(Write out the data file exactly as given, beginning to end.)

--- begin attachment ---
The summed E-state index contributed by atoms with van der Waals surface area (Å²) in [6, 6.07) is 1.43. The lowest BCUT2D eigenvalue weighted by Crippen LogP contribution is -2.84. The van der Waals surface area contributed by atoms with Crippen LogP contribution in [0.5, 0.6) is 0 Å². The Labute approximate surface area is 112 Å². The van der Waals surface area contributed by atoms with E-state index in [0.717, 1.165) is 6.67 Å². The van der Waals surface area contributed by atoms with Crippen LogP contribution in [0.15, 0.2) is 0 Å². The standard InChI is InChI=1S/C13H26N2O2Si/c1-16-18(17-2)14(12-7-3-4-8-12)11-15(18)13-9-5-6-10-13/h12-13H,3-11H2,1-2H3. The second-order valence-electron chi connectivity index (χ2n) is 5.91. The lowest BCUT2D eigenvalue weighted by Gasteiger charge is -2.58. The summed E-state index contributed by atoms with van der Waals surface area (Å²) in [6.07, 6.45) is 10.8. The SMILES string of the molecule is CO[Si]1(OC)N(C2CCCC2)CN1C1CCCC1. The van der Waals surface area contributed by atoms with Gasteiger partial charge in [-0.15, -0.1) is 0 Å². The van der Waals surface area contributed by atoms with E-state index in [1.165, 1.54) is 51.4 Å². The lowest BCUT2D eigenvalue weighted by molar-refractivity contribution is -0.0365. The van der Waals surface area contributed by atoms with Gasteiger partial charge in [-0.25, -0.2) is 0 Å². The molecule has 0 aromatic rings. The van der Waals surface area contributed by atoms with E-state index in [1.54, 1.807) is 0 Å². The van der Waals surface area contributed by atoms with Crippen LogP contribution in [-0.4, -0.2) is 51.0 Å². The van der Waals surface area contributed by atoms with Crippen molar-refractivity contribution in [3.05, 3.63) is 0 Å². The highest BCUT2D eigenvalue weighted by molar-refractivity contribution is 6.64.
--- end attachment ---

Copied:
The summed E-state index contributed by atoms with van der Waals surface area (Å²) in [6, 6.07) is 1.43. The lowest BCUT2D eigenvalue weighted by Crippen LogP contribution is -2.84. The van der Waals surface area contributed by atoms with Crippen LogP contribution in [0.5, 0.6) is 0 Å². The Labute approximate surface area is 112 Å². The van der Waals surface area contributed by atoms with E-state index in [0.717, 1.165) is 6.67 Å². The van der Waals surface area contributed by atoms with Crippen LogP contribution in [0.15, 0.2) is 0 Å². The standard InChI is InChI=1S/C13H26N2O2Si/c1-16-18(17-2)14(12-7-3-4-8-12)11-15(18)13-9-5-6-10-13/h12-13H,3-11H2,1-2H3. The second-order valence-electron chi connectivity index (χ2n) is 5.91. The lowest BCUT2D eigenvalue weighted by Gasteiger charge is -2.58. The summed E-state index contributed by atoms with van der Waals surface area (Å²) in [6.07, 6.45) is 10.8. The SMILES string of the molecule is CO[Si]1(OC)N(C2CCCC2)CN1C1CCCC1. The van der Waals surface area contributed by atoms with Gasteiger partial charge in [-0.15, -0.1) is 0 Å². The van der Waals surface area contributed by atoms with E-state index in [1.165, 1.54) is 51.4 Å². The lowest BCUT2D eigenvalue weighted by molar-refractivity contribution is -0.0365. The van der Waals surface area contributed by atoms with Gasteiger partial charge in [-0.25, -0.2) is 0 Å². The molecule has 0 aromatic rings. The van der Waals surface area contributed by atoms with E-state index in [1.54, 1.807) is 0 Å². The van der Waals surface area contributed by atoms with Crippen LogP contribution in [-0.4, -0.2) is 51.0 Å². The van der Waals surface area contributed by atoms with Crippen molar-refractivity contribution in [3.05, 3.63) is 0 Å². The highest BCUT2D eigenvalue weighted by molar-refractivity contribution is 6.64.